Against his will, he was being taken away, further and further, mile by mile. His life spinning completely out of his control… again. What else could he do?
Thankfully, he did calm down, and he warmed up pretty quickly to everyone back at home, remembering all the Korean names he picked up during his stay with us. Instantly, he called my husband “appa” for dad, my son “hyungah” for big brother, “halmuhnee and halabuhjee” for grandma and grandpa, and gave everyone big hugs.
But slowly, I noticed he was very different with me.
For starters, he told me that I am not “umma,” which is what he used to call me. He made it clear that I am not his mommy and that I was not his family.
At first, I couldn’t understand why he was singling me out. Was it because I was the one who had to take him from his home again? Was he mad at me for something I did when he was with us? Was he just older now and less comfortable with me as a mom, albeit a foster mom? Why only me?
As each day passed, I discovered more and more that for whatever reason, he had absolutely resolved not to let me get too close to him this time around.
The other day, for example, he sat happily drawing a picture of his family. At the very end, I saw him draw one more person and looked up at me to say, “and that’s you!” Yet just as those words left his mouth, a look of terror came over his face, and he told me I couldn’t be in the picture. He tried to find ways to take me out but eventually drew a new one altogether with me omitted.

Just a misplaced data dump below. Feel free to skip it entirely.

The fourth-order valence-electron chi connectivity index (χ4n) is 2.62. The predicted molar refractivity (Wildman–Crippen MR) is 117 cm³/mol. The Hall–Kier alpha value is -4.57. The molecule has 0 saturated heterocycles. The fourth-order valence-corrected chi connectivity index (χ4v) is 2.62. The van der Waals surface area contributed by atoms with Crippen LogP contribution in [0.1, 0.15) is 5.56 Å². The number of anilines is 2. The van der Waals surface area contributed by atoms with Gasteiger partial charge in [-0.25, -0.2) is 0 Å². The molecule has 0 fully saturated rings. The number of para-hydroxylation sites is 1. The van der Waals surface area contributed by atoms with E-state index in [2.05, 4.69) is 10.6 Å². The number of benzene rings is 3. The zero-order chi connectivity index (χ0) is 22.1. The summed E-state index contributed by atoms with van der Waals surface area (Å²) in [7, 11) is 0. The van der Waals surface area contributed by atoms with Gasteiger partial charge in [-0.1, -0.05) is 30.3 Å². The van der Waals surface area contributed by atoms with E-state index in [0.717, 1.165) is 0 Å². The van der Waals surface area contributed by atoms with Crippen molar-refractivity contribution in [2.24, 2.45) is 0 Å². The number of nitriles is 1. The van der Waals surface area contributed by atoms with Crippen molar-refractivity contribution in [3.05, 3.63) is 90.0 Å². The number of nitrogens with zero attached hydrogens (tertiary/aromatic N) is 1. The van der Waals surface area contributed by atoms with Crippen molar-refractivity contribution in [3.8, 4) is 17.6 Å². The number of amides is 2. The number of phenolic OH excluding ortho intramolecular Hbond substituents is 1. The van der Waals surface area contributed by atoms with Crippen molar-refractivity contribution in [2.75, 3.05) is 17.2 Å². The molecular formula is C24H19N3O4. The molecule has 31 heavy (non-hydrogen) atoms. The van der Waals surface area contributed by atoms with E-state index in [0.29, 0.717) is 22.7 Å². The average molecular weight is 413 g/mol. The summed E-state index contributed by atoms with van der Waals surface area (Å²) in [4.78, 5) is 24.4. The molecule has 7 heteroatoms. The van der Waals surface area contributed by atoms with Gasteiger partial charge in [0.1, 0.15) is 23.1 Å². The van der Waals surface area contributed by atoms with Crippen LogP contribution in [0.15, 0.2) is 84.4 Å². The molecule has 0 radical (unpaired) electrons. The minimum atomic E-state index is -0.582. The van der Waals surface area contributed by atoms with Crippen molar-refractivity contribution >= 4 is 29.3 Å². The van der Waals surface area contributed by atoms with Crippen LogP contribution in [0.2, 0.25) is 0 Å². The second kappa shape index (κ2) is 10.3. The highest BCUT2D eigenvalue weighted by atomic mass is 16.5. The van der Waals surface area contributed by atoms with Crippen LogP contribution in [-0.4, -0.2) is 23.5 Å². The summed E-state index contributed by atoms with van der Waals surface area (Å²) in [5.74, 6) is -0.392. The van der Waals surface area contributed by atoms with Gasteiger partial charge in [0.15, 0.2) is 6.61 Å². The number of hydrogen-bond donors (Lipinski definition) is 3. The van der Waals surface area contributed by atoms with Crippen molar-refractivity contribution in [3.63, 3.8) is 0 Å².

“My mommy going to see it! You can’t be in there.”
Then, I knew. It was his mom. He wanted to be loyal to her and eventually even shared that he was put in the corner for calling me “umma.”
Of course. It all made sense.
I don’t blame his mom for making that distinction for him. I am not his real mom after all and she has every right to be clear on that point. But what kills me is that at this moment, he is a broken boy who needs the comfort and warmth and love of a mom but he won’t let me fully in. He’s afraid, and my ache is not a personal offense, but it is that he has to deal with all of this brokenness in the first place in this fractured world.
Sometimes at night when he is teary eyed over what has happened, he asks me to lay with him (next to him but not touching him), and I close my eyes to encourage him to sleep as well. Then just when he thinks I am asleep, I can feel him gently touch my hands and stroke my hair. I peek and I can see it in his eyes, even in the day, that he wants so much to be close and have that nearness, but he can’t show me.
So I have let him take the lead. I tell him he can call me anything he wants to call me. He can hug me when and if he ever wants to. He doesn’t have to take any pictures with me or anything else, but I do stay close enough in case he ever does want to let me in. Whenever he’s ready.
In the meantime, we pray. There is a war in the spirit and we are still contending for this boy’s mom to be healed, freed, transformed, and well-equipped to raise her children. Both for her own sake and for the sake of her children. And while I am not a mom to him by name, I know God has called me to be so in this season. So until they are reunified, I will quietly play the part and pray that a healing process occurs in this boy’s heart as he stays with us.